Tuesday Reads: A Mixed BagPosted: April 12, 2016
For absolutely no sensible reason, I’m illustrating this post with photos of Boston in Spring. It’s not like this yet, but it will be soon. My post won’t be particularly organized, just a mixed bag of stories I wanted to share. My brain just isn’t working as well as I’d like and my thoughts are not organized at all. I’m feeling a lot better than I was a week ago, but I’m still tired and spacey. I have two more days on the antibiotics, and I’m really hoping it will be uphill from here on.
It’s been a long time since Richard Nixon was president, but his effects on our country and its politics still linger. Quite a few books have been published about him recently, and The New York Review of Books has an interesting long review of several of them by historian Robert G. Kaiser: The Disaster of Richard Nixon. I just want to highlight one section of the article that describes how Nixon used the Vietnam War to win the 1968 election.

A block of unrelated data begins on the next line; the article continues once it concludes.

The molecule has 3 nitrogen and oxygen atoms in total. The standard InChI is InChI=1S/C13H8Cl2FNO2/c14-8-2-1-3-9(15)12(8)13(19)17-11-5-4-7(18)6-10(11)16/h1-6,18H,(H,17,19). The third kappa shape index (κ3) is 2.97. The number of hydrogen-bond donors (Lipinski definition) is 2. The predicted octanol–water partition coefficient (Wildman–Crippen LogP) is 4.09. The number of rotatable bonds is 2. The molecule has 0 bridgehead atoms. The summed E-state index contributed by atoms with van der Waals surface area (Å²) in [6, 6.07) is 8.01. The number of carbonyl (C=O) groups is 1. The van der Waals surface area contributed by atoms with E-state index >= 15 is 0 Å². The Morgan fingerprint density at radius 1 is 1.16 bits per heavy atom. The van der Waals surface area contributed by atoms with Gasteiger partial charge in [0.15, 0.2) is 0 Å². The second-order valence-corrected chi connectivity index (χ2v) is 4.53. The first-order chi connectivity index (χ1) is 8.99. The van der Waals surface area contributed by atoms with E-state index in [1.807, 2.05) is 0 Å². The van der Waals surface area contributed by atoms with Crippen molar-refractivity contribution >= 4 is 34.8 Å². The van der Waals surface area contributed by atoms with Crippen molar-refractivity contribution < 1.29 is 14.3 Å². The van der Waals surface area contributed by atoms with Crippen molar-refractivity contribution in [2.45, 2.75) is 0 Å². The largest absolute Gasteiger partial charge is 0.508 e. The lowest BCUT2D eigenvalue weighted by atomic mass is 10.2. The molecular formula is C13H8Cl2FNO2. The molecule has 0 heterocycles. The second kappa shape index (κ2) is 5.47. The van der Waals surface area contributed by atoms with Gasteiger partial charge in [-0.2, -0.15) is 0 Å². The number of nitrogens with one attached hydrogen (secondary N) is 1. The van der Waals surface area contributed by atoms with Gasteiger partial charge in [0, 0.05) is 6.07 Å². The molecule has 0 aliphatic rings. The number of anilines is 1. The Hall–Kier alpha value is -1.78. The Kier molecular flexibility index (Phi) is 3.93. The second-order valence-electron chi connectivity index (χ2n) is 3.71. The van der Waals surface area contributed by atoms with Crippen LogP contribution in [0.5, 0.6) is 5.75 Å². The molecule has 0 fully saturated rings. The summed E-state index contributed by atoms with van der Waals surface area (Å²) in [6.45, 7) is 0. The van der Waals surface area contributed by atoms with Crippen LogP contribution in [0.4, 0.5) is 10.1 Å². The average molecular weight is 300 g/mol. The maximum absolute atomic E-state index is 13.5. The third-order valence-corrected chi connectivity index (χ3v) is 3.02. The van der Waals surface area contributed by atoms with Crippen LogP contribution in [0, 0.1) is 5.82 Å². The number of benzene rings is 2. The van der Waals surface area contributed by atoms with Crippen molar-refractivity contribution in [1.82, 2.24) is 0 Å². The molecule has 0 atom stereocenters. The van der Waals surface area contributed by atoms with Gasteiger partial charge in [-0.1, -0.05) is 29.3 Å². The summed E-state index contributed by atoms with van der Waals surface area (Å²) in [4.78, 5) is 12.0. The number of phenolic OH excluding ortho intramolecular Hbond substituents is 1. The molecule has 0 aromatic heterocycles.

Vietnam was the defining issue of Nixon’s presidency, as he knew it would be. Months before he became president, Nixon assured H.R. “Bob” Haldeman, his closest aide, that “I’m not going to end up like LBJ, Bob, holed up in the White House, afraid to show my face on the street. I’m going to stop that war. Fast.” Antiwar protesters had driven Lyndon Johnson into early retirement, which allowed Nixon to become president. Nixon played to the country’s war weariness in his 1968 campaign, implying that he had a plan to end the war.
But he had no plan. Ironically, even before he took office Nixon personally sabotaged an opportunity he might have had to avoid Johnson’s fate. The books under review suggest that this is one of the stories that will continue to stain Nixon’s reputation.
In late October 1968, when Johnson’s negotiators in Paris finally reached an agreement with North Vietnam to end American bombing and begin negotiations on a political settlement, Nixon took an enormous personal risk to derail the peace talks before they could begin. At the time, polls showed that Hubert H. Humphrey, Nixon’s Democratic opponent and Johnson’s vice-president, was rising fast—so fast that Nixon feared he might lose the presidency because of the peace deal. So he performed a dirty trick that foreshadowed many more to come.